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Blagojevich Recounts His Biography in Meandering Testimony

Ousted Illinois Gov. Rod Blagojevich told jurors Thursday about his life and blue collar roots while testifying at his corruption retrial in Chicago.

Introducing himself to jurors, he said, "I used to be your governor" and "I'm here today to tell you the truth."

The testimony has been mostly autobiographical, though at times Blagojevich has made obvious attempts to link this background to the federal charges he now faces.

He proceeded to talk about his upbringing in a working-class Chicago neighborhood. Blagojevich spoke in a low voice and remembered his first hit in little league baseball. Jurors watched him intently.

Blagojevich described his first jobs as a shoeshine boy and then working in a packing company. He talked about his father leaving home to work on the Alaskan pipeline. Blagojevich said he also worked on the pipeline, washing pots and pans.

Blagojevich's voice broke when he spoke about his deceased parents. He later choked up when he began to tell the story of how he met his wife, Patti. That prompted Judge James Zagel to send the jury out of the room, and call for a lunch break.

Earlier, Blagojevich addressed his days as an undergrad at Northwestern University. He told jurors that he often felt inferior compared to other students. But he said he got good grades, and was a history buff.

"I had a man crush on Alexander Hamilton," Blagojevich said.

In talking about Winston Churchill and how leaders made decisions, the ex-governor offered a preview of his defense to the corruption charges he faces, some of which are based off secretly taped phone calls with his aides.

Blagojevich said, like Churchill, he believes in "full discussion," that leaders "should be free" to bounce ideas off advisers, to "end up in the right place."

Later, talking about law school, Blagojevich said he applied to a number of top schools, including Harvard University. The rejection letter, he said, "came back pretty quick." Blagojevich eventually went to Pepperdine University in California. His first year, he said, was "almost catastrophic," because he wanted to read history books instead of law books.

Blagojevich attorney Aaron Goldstein asked him about his friendship with Lon Monk. Monk is a former Blagojevich aide who testified against him in exchange for a lighter sentence for himself.

Blagojevich said he met Monk while studying abroad in England during law school, and it developed into "a lifelong, very close friendship."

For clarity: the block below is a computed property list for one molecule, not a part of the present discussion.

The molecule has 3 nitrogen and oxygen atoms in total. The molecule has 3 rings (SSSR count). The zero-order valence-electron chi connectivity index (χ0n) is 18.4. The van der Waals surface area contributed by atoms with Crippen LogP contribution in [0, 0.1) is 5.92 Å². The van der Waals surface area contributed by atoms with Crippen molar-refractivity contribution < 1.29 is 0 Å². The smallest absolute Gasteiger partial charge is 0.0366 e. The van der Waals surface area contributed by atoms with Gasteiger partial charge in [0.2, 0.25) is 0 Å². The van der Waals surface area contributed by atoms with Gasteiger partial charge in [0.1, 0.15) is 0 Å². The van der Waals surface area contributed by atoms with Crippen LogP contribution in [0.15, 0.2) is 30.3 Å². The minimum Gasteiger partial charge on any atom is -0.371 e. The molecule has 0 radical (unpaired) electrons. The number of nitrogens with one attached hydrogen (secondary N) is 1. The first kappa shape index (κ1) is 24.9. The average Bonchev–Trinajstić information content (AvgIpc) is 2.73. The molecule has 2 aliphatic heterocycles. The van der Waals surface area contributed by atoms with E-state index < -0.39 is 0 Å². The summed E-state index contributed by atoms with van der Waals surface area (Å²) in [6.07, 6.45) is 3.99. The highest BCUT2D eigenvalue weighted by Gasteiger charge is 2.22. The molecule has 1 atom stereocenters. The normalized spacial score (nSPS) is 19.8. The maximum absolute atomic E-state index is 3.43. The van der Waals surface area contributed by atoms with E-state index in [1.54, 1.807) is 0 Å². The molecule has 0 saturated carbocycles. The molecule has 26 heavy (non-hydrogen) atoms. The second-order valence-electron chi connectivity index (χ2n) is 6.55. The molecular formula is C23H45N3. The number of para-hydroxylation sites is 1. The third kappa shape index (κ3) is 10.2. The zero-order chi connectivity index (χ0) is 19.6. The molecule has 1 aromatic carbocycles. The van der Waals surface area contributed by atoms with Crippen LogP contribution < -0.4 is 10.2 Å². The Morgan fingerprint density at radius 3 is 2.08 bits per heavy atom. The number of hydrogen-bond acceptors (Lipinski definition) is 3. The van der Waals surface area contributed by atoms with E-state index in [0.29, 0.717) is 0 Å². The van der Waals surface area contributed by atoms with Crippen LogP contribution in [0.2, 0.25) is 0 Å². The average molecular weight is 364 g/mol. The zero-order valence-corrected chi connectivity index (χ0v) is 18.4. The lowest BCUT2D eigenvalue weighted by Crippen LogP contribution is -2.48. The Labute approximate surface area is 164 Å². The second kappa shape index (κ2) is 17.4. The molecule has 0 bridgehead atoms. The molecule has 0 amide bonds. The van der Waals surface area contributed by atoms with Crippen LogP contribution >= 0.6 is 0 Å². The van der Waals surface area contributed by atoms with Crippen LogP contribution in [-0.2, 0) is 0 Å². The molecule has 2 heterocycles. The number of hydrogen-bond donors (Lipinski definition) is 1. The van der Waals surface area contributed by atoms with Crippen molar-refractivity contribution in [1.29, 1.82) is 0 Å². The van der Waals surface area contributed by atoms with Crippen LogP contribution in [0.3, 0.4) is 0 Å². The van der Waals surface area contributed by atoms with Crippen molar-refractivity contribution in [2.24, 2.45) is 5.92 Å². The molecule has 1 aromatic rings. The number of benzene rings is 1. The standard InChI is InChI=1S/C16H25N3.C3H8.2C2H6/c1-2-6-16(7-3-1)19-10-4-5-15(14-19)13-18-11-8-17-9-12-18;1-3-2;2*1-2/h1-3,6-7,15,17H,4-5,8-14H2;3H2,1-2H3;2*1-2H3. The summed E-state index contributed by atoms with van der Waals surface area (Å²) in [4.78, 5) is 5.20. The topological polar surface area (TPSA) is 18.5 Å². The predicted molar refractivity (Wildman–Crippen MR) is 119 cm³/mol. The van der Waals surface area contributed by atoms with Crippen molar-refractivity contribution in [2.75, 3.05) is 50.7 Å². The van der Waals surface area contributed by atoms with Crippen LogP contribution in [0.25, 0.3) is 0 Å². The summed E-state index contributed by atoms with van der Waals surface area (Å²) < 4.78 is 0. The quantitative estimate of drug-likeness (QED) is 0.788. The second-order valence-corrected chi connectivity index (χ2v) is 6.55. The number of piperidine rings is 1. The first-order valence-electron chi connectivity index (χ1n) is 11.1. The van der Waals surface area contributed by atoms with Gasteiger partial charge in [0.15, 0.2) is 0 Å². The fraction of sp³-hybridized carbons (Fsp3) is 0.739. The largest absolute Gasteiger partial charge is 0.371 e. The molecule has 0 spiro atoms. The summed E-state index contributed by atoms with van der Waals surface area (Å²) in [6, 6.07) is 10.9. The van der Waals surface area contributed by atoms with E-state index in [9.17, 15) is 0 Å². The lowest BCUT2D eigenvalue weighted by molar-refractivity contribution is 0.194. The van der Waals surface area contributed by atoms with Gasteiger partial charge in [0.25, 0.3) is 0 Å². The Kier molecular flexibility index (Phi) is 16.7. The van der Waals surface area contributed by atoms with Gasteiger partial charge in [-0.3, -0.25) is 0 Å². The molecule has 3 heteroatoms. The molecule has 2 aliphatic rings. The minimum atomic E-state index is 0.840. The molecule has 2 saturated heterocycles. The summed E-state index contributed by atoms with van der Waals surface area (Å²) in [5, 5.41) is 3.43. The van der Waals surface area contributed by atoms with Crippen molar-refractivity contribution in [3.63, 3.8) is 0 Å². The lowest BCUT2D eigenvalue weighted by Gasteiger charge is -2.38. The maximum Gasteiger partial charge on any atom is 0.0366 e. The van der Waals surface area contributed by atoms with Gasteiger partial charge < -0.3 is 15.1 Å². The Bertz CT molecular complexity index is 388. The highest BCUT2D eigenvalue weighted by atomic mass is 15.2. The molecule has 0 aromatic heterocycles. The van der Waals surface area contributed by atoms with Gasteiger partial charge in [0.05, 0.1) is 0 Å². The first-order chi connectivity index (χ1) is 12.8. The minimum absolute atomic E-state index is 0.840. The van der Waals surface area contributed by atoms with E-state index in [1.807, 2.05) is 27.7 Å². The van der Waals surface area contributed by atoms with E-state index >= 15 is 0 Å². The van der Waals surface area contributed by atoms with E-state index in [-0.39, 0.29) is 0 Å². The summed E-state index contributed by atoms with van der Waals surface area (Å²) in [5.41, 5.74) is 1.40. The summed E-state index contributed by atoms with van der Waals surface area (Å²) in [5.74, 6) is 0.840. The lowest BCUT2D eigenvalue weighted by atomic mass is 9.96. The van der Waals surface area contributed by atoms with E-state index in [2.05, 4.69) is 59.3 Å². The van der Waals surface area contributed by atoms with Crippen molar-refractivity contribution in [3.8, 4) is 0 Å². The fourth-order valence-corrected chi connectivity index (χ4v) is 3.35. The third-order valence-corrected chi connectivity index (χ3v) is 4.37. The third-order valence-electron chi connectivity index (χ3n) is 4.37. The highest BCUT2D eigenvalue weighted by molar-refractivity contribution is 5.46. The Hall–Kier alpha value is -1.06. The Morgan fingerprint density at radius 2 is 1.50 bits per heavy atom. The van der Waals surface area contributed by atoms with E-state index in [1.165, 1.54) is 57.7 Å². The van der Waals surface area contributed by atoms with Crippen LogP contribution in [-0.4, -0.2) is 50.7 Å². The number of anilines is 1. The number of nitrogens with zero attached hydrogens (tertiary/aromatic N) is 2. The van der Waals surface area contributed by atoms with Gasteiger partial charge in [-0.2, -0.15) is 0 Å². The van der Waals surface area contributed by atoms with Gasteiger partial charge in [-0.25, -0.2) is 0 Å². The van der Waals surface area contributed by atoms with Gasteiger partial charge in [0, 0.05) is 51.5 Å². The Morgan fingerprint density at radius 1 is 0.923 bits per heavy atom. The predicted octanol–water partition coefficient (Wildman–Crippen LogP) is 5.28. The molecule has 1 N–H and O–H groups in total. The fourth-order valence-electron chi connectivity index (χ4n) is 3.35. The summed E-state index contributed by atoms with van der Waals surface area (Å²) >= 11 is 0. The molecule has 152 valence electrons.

He talked about how different his upbringing and family were Monk's, whose father was a successful California obstetrician and gynecologist. Blagojevich said he "became very close" with Monk's family. He said they had a "beautiful house...with peacocks in the back yard."

"I love Lon Monk," Blagojevich said of his once-close friend. Asked if he trusted him, the ex-governor said, "Absolutely. Infinitely."

The ex-governor talked about how he worked as a paralegal for Ed Vrdolyak, at the time a lawyer and Chicago alderman.

"I didn't do a lot of law," Blagojevich said, noting that his job consisted of doing campaign work for, among others, then-Mayor Jane Byrne, and picking up cheesecakes for the alderman's driver.

Blagojevich said Vrdolyak later reneged on a promise to hire him, and again on a promise to get him a job with the Cook County State's Attorney's office. He was hired anyway, working in the office while Richard M. Daley was state's attorney.

"While he was my boss, I never saw him," said Blagojevich. He talked about his work in the traffic division, and later on domestic violence cases.

No doubt in an effort to make sure the jury knew he was not professionally familiar with the laws he is accused of breaking, Blagojevich attorney Aaron Goldstein asked the ex-governor a series of questions about his struggles to pass the bar exam, and his experience in private practice. Blagojevich testified that he never worked on any federal case, nonetheless one involving the fraud or extortion statutes.

Blagojevich's attorney cited his tendency for profanity. Blagojevich then apologized directly to jurors. He said when you hear the curses and swear words, "it makes you wince." Blagojevich called himself a jerk for swearing.

Once his own attorneys are done questioning him, Blagojevich is sure to face blistering cross-examination from the government. Prosecutors are likely to replay FBI wiretaps that captured his blunt talk.

Blagojevich's testimony comes on the heels of a terrible day in court for the defense Wednesday.

They called Chicago Mayor Rahm Emanuel to the stand. He testified for only four minutes. They also called Jesse Jackson Jr. who said he never offered Blagojevich money in return for being appointed to Barack Obama's old senate seat.

But under cross examination by prosecutors, Jackson offered up a whole new allegation of extortion. He says Blagojevich asked for a $25,000 dollar campaign contribution, but Jackson didn't pay. Later, Jackson's wife, Chicago Ald. Sandi Jackson, applied for, but was denied a job in the Blagojevich administration. At a subsequent meeting Jackson says the governor referred to the job, then snapped his fingers and pointed in an Elvis-like way and said, "You should have given me that $25,000."

Jurors wouldn't have heard this story if Blagojevich's lawyers hadn't called Jackson to the stand. The anecdote is like an additional criminal count against the former governor, compliments of his own defense team.

Blagojevich's attorneys didn't call any witnesses during his first trial last year. That jury deadlocked on 23 of 24 counts, including allegations that Blagojevich tried to sell or trade President Barack Obama's former U.S. Senate seat.

(AP Photo/M. Spencer Green)